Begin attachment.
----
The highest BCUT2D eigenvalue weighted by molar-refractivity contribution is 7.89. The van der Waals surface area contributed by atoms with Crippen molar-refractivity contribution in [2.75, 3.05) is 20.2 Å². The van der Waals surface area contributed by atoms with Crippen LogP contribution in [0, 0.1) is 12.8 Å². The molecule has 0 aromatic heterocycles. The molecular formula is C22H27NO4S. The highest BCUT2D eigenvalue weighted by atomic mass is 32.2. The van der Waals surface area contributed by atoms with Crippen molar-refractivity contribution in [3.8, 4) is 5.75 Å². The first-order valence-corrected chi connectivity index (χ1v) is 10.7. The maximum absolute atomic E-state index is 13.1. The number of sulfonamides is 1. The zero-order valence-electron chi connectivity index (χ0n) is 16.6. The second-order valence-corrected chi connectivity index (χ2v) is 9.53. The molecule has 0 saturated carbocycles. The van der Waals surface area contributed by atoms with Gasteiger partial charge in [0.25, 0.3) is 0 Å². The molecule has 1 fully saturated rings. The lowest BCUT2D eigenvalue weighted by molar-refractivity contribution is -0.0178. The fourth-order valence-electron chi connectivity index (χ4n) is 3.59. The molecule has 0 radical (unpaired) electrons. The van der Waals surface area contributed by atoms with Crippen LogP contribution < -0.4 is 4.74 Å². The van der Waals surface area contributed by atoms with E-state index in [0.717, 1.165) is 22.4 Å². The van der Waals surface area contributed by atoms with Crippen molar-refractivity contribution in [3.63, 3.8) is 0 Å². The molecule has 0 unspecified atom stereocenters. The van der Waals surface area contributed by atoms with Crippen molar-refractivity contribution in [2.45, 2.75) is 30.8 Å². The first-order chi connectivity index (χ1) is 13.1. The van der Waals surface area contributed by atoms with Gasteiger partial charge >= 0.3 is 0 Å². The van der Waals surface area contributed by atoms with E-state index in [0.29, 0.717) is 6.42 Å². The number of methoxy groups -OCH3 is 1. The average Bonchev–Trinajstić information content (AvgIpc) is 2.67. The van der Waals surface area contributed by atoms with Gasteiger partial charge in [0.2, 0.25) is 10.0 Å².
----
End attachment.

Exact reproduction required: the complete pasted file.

The highest BCUT2D eigenvalue weighted by molar-refractivity contribution is 7.89. The van der Waals surface area contributed by atoms with Crippen molar-refractivity contribution in [2.75, 3.05) is 20.2 Å². The van der Waals surface area contributed by atoms with Crippen LogP contribution in [0, 0.1) is 12.8 Å². The molecule has 0 aromatic heterocycles. The molecular formula is C22H27NO4S. The highest BCUT2D eigenvalue weighted by atomic mass is 32.2. The van der Waals surface area contributed by atoms with Crippen molar-refractivity contribution in [3.8, 4) is 5.75 Å². The first-order valence-corrected chi connectivity index (χ1v) is 10.7. The maximum absolute atomic E-state index is 13.1. The number of sulfonamides is 1. The zero-order valence-electron chi connectivity index (χ0n) is 16.6. The second-order valence-corrected chi connectivity index (χ2v) is 9.53. The molecule has 0 saturated carbocycles. The van der Waals surface area contributed by atoms with Gasteiger partial charge in [0.25, 0.3) is 0 Å². The molecule has 1 fully saturated rings. The lowest BCUT2D eigenvalue weighted by molar-refractivity contribution is -0.0178. The fourth-order valence-electron chi connectivity index (χ4n) is 3.59. The molecule has 0 radical (unpaired) electrons. The van der Waals surface area contributed by atoms with Crippen LogP contribution < -0.4 is 4.74 Å². The van der Waals surface area contributed by atoms with E-state index in [0.717, 1.165) is 22.4 Å². The van der Waals surface area contributed by atoms with Crippen molar-refractivity contribution in [3.63, 3.8) is 0 Å². The molecule has 0 unspecified atom stereocenters. The van der Waals surface area contributed by atoms with Crippen molar-refractivity contribution in [2.45, 2.75) is 30.8 Å². The first-order chi connectivity index (χ1) is 13.1. The van der Waals surface area contributed by atoms with Gasteiger partial charge >= 0.3 is 0 Å². The van der Waals surface area contributed by atoms with E-state index in [0.29, 0.717) is 6.42 Å². The number of methoxy groups -OCH3 is 1. The average Bonchev–Trinajstić information content (AvgIpc) is 2.67. The van der Waals surface area contributed by atoms with Gasteiger partial charge in [0.2, 0.25) is 10.0 Å².